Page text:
Jump to content

278Online Users

  •  
Photo
- - - - -

Is it OK to eat Sweet and Sour Chicken the next day?


  • You cannot start a new topic
  • Please log in to reply
10 replies to this topic

#1 Simon

Simon

    Grade - FIFSQN

  • IFSQN Admin
  • 9,239 posts
  • 494 thanks
74
Excellent

  • United Kingdom
    United Kingdom
  • Gender:Male
  • Location:Manchester
  • Interests:Life, Family, Work, Sport, The Internet, Food, Sleeping and lot's of other things...

Posted 06 August 2009 - 09:10 AM

On Tuesday the cooker broke for the third time in 14 months for the same reason. :helpplease: Anyway if you’ve ever tried feeding a family without an oven or hob you quickly come to appreciate domestic cooking appliances; when they work. The service company can come to fix it next Monday. Sorry they can come and look at it next Monday and then they will go away for a week or so to get a part and then come back to fix it. I told them the part number for the switch from the previous paperwork, but either they didn’t believe me or they like wasting time. Anyway we will be without our beloved cooker for a couple of weeks.

Whenever I’m faced with a problem such as this I don’t get angry or panic I try to find new ways of not starving…

Last night on my home I called at the Chinese takeaway and this is the point of my post. I purchased two portions of fried rice a portion of chicken and black bean sauce and a portion of sweet and sour chicken. They chucked in a bag of prawn crackers for free. :smile: I got the kids jumbo sausage and chips form the chippy next door.

Anyway we ate everything except the portion of sweet and sour chicken and it was all very tasty.

Now I left the sweet and sour chicken on the kitchen worktop in its container with a lid on top and then put it into the refrigerator an hour or so later. It has remained there nicely chilled all night.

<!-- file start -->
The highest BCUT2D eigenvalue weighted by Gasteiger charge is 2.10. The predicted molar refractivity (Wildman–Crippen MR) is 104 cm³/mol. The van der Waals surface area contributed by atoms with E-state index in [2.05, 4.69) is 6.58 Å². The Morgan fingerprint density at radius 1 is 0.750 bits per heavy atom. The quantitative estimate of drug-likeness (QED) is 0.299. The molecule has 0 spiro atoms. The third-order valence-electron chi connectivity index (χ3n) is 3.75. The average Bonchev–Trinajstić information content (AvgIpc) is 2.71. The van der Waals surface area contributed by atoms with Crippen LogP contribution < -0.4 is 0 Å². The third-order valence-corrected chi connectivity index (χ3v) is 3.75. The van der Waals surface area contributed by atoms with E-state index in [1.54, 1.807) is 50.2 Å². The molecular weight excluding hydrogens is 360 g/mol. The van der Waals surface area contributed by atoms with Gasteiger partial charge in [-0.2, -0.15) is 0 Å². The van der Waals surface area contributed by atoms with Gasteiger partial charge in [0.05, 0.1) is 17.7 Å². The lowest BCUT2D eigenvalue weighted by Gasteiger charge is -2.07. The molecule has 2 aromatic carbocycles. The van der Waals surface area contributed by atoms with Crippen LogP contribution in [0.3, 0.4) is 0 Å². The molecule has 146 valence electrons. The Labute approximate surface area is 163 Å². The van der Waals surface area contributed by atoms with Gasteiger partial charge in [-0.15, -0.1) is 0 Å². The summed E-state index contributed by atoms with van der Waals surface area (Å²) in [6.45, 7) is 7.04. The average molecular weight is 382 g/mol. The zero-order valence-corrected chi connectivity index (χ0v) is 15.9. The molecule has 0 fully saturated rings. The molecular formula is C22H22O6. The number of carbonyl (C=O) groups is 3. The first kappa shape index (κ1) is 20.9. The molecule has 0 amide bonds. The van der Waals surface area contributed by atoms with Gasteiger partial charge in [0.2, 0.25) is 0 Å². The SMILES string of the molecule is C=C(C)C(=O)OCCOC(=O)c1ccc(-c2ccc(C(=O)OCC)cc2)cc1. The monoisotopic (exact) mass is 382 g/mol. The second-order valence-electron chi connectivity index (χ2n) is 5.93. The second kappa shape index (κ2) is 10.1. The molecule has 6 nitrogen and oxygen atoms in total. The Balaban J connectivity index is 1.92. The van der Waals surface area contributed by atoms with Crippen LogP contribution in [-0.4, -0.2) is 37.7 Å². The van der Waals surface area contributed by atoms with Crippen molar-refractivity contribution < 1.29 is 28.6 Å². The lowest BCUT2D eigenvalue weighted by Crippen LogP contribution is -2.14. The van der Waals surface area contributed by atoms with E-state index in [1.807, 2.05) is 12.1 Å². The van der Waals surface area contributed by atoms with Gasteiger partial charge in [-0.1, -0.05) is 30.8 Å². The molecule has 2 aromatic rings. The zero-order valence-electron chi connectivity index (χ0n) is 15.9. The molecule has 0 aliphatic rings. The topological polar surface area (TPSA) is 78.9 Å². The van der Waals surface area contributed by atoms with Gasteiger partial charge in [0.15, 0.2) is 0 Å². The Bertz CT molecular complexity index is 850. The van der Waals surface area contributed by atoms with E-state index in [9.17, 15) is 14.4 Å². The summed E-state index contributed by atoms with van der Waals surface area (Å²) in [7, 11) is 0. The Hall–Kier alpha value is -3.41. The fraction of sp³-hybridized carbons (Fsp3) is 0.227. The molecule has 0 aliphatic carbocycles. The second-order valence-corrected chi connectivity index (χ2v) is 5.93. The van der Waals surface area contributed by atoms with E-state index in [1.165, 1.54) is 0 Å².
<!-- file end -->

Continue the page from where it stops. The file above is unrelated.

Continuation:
My question is will the sweet and sour chicken be OK to reheat and eat later today?

It was my first visit to this Chinese takeaway but it looked clean and the server seemed clean and tidy and the food itself was delicious.

I think this forum is making me paranoid - what do you think? :dunno:

Regards,
Simon


  • 0

Kind Regards,
Simon Timperley
The IFSQN Admin
 
Register Here + Upgrade Membership Helpful Info + Contact Us + Advertising + Store
 
Introductory video on the IFSQN Supply Food Safety Management System Implementation Packages we have available for the major GFSI Benchmarked schemes including FSSC 22000, SQF Code, BRC and IFS. Watch Video Now >>

 

This video shows how to download and access the FSMS package and provides an overview of the extensive documentation, records templates, training, checklists and project implementation tools. Watch Video Now >>
 
hand-pointing-down.gif

Need food safety advice?
Relax, you've come to the right place…

The IFSQN is a helpful network of volunteers providing answers and support. Check out the forums and get free advice from the experts on food safety management systems and a wide range of food safety topics.